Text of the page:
22 Feb 2022

The UK Government has announced the end of all remaining domestic legal restrictions relating to COVID-19 in England*.  

Key points for employers

  • From this Thursday 24 February, individuals who test positive for COVID-19 (and individuals who are not fully vaccinated but in close contact with someone who tests positive) will no longer be required by law to self-isolate. Similarly, an individual will no longer be legally required to inform their employer that they must self-isolate.
  • The extended right to statutory sick pay, from Day 1 of COVID-related self-isolation, will end on 24 March.
  • The existing set of “Working Safely” guidance will be replaced by new public health guidance from 1 April – and the Government will consult with employers to ensure that such guidance continues to support them in managing workplace risk.

The overarching legal framework for employers remains unchanged.  Employers still have a duty to take reasonable care of the health and safety of employees and provide a suitable working environment (as they did before the pandemic). This will inevitably continue to require some account to be taken of COVID-19 risks, even though from 1 April, employers will no longer be required to consider COVID-19 explicitly in their risk assessments.

Some initial reflections

We think the forthcoming public health guidance will be very important in determining the precise scope of any responsibility on an employer to manage potential COVID health risks in the workplace – and the practical steps that might be deemed necessary to ensure continued compliance with its legal duties.

In practice, there is likely to be greater focus on whether any COVID-secure workplace measures that are retained by an employer are sufficient to protect employees who are clinically vulnerable (or who have been given medical advice not to get vaccinated). The Government has said clearly that: “Employers should continue to consider the needs of employees at greater risk of COVID-19, including those whose immune system means they are at higher risk of serious illness from COVID-19”.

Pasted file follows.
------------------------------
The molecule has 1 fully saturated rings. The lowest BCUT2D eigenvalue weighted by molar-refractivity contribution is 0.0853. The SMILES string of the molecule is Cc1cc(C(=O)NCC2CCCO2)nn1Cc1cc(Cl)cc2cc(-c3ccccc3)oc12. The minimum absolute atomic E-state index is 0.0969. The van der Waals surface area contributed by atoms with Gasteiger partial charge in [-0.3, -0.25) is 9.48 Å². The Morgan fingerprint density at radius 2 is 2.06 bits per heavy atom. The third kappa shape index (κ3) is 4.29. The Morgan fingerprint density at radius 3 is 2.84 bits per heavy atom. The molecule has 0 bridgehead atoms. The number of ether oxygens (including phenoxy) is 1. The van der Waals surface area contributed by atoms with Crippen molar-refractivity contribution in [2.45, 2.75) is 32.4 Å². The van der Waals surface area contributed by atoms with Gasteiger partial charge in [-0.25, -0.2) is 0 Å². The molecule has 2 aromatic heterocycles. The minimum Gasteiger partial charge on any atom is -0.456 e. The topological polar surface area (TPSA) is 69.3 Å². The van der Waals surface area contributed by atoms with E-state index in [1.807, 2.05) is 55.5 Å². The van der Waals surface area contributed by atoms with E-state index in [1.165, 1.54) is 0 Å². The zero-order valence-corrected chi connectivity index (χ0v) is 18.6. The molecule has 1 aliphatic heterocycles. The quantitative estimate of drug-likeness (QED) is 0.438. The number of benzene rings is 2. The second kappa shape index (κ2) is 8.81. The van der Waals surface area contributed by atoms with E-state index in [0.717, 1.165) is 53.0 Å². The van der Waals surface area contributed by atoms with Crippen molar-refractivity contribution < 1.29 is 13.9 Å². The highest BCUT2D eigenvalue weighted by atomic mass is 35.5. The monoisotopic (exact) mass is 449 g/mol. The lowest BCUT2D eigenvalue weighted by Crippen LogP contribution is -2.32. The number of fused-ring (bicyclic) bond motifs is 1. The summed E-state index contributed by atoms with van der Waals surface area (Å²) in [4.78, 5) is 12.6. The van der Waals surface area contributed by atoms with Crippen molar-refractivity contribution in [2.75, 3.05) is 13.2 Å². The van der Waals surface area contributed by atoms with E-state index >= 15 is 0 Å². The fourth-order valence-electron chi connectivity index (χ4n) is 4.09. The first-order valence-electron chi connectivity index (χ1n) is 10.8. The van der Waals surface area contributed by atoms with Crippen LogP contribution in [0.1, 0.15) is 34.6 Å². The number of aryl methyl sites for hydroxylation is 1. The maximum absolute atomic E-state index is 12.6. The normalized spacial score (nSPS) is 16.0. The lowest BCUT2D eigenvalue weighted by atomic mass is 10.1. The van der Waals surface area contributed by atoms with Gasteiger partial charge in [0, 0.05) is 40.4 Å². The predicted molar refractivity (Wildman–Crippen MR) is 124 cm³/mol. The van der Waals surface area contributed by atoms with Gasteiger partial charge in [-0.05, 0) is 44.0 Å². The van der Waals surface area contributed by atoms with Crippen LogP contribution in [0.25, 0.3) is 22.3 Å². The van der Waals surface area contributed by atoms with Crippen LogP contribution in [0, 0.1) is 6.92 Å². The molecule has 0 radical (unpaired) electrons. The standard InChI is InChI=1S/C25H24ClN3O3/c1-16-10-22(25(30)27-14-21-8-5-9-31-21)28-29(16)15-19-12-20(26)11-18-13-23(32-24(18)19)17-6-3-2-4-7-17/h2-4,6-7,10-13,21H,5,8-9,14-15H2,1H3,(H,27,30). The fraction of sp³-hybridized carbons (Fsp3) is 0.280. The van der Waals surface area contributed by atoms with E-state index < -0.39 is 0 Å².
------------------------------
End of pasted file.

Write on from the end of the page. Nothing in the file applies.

Such employees are likely to be classed as “disabled”, meaning that the employer is required to make reasonable adjustments. This could require introducing additional safety measures that apply to that individual (based on specific medical advice) or, if practicable, across the wider workforce.  It may involve maintaining some existing COVID-19 measures (even if they are scaled back to some degree) although this will depend on the precise circumstances, workplace configuration and costs involved.

However, our initial view is that it is unlikely the duty would extend to requiring all employees who test positive to stay at home to protect vulnerable colleagues, unless they can work remotely (assuming they are well enough) or there are exceptional circumstances which justify it. The key will be what is “reasonable” – and, to justify other types of disability discrimination, whether any proposed measure is a “proportionate means of achieving a legitimate aim”.

Removing the legal obligation to self-isolate effectively means that if the employee is able and willing to work, they would likely be entitled to full pay if they can only perform their role in the workplace but are told not to come in. In most cases, we think this would go beyond what could be considered reasonable, even for larger businesses.

However, a prudent employer might still consider paying for an employee who has COVID-symptoms to take a test (as these will no longer be available free of charge for most people in England, from 1 April), with appropriate encouragement for those who test positive to make a responsible choice about whether to attend work.

Full details are available in the Government’s “COVID-19 Response: Living with COVID-19” document, which was published last night.

*NOTE: Different rules apply in each of Scotland, Wales and Northern Ireland.